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The Asia Pacific Journal of Anthropology/ vol. 9, no. 4 (December 2008) (.pdf)

the project

In India, the worship of the mother goddess is a living tradition which has existed in the Indus valley civilization, for more than four thousand years, since well before the Aryan migration and the advent of Vedic religion. Developing and broadening through the millenia, it has also been adopted and incorporated into Buddhism, and has grown into a rich and vibrant cult which is practiced today across all castes and divisions of Hindu society. The rituals surrounding worship of the goddess vary widely throughout India and the Himalayas, but they invariably include pilgrimages to temples and sacri.ces to the goddess as well as the creation and perception of images and the utterance of sounds.

Goddesses are venerated as consorts of the gods, but her followers regard them as aspects of the one great mother goddess who is perceived as the supreme force and creatrix of the universe. She has an ambivalent and contradictory character, benevolent as well as terrifying. She is addressed as Devi or Shakti, the divine energy, but is known by other names as well: Amba, Ambika, Jagadamba, Kali, Bhagvati, Bhavani, and many others. Most commonly she is called Durga, and is usually represented surrounded
by Karttikeya, the god of war, Ganesha, the lord over all obstacles, Saraswati, the goddess of music and learning, and Lakshmi, the goddess of wealth.

This CD contains a wide variety of selections, ranging from the bamboo .ute bansuri to sitar, harmonium, percussion, female and male vocals; the famous bells of the Durga temple in Varanasi are also heard as are acoustic/electronic sounds by David Parsons.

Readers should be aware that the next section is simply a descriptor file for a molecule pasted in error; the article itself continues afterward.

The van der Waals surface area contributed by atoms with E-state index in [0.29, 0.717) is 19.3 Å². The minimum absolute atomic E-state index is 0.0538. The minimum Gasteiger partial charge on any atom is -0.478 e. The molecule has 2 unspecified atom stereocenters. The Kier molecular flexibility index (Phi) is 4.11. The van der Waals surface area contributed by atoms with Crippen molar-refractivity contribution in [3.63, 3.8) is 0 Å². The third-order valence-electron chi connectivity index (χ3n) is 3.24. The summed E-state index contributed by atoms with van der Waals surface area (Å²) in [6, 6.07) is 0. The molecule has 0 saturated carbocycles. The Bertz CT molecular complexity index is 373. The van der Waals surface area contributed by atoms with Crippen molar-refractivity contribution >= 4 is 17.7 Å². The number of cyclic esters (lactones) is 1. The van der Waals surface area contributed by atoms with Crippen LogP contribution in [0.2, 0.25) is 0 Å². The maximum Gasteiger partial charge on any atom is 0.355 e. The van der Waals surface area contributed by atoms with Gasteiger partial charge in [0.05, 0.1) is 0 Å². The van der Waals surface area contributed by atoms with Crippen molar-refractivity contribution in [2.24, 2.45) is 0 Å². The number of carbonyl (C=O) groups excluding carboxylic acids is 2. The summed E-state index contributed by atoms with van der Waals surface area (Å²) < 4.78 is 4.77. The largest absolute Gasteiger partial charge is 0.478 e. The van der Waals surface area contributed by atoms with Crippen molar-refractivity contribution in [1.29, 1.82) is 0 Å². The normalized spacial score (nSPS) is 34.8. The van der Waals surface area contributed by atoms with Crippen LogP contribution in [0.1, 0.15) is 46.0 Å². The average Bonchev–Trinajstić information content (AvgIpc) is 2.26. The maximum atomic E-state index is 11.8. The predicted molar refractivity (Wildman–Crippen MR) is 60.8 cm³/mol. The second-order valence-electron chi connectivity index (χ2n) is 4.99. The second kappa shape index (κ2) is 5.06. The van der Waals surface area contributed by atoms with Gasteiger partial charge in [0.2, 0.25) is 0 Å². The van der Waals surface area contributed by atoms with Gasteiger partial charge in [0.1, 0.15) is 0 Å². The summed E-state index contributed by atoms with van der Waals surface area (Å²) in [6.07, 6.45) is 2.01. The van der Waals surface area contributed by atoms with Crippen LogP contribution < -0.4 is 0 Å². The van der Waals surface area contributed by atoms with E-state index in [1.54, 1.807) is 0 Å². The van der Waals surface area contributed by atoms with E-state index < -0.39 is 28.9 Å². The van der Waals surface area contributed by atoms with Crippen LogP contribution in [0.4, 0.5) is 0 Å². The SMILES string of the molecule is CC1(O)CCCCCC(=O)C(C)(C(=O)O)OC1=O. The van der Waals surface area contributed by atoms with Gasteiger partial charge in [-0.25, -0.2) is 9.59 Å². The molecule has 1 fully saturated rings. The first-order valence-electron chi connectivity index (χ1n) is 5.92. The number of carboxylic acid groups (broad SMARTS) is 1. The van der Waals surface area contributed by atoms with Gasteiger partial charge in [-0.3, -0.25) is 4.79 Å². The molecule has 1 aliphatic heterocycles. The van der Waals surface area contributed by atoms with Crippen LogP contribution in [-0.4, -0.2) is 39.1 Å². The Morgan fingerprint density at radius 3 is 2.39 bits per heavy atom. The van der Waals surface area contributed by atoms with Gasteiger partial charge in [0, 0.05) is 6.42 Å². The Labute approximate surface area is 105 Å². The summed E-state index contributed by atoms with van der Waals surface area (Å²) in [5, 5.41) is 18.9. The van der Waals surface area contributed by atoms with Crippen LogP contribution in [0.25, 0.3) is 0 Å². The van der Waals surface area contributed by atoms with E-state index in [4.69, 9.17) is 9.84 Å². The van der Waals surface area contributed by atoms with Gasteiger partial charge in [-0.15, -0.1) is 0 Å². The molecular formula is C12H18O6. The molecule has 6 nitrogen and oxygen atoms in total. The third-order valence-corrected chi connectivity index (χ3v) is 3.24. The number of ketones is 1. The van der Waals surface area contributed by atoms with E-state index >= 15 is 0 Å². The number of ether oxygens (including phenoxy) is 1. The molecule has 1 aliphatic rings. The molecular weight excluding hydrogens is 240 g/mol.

This recording, and In Praise of the Goddess (13267-2) were inspired by and produced for GODDESS: divine energy - A major exhibition exploring the myriad imaginative expressions of divine female power in the art of India and the Himalayas at the Art Gallery of New South Wales in Sydney (13 October 2006 - January 2007) in cooperation with Radio Berlin Brandenburg (RBB), Berlin Germany.


1 Full Moon performed by G.S. Sachdev from Full Moon (17037-2) 5'25"
2 Hamari araja suno performed by Priyanka, Pt. Premkumar, Prashant and Nishant Mallik previously unissued 14'59"
3 Dhun performed by Krishna Chakravarty from Ananda (17046-2) 9'48"
4 Chautal performed by Pt. Ramji Upadhyaya and Ravishanka Upadhyaya previously unissued 10'07"
5 Jaya jaya jaya Durge performed by Pt. Premkumar Mallik, Ravishanka Upadhyaya and Rashmi Mallik previously unissued 11'53"
6 Arti Bells of the Durga Temple in Varanasi previously unissued 10'03"
7 Awakening Devi Durga performed by Aparna Chakravarty previously unissued 4'14"
8 Maitreya by David Parsons from Maitreya: The Future Buddha (13214-2) 11'59"
  Total Time:   78'55"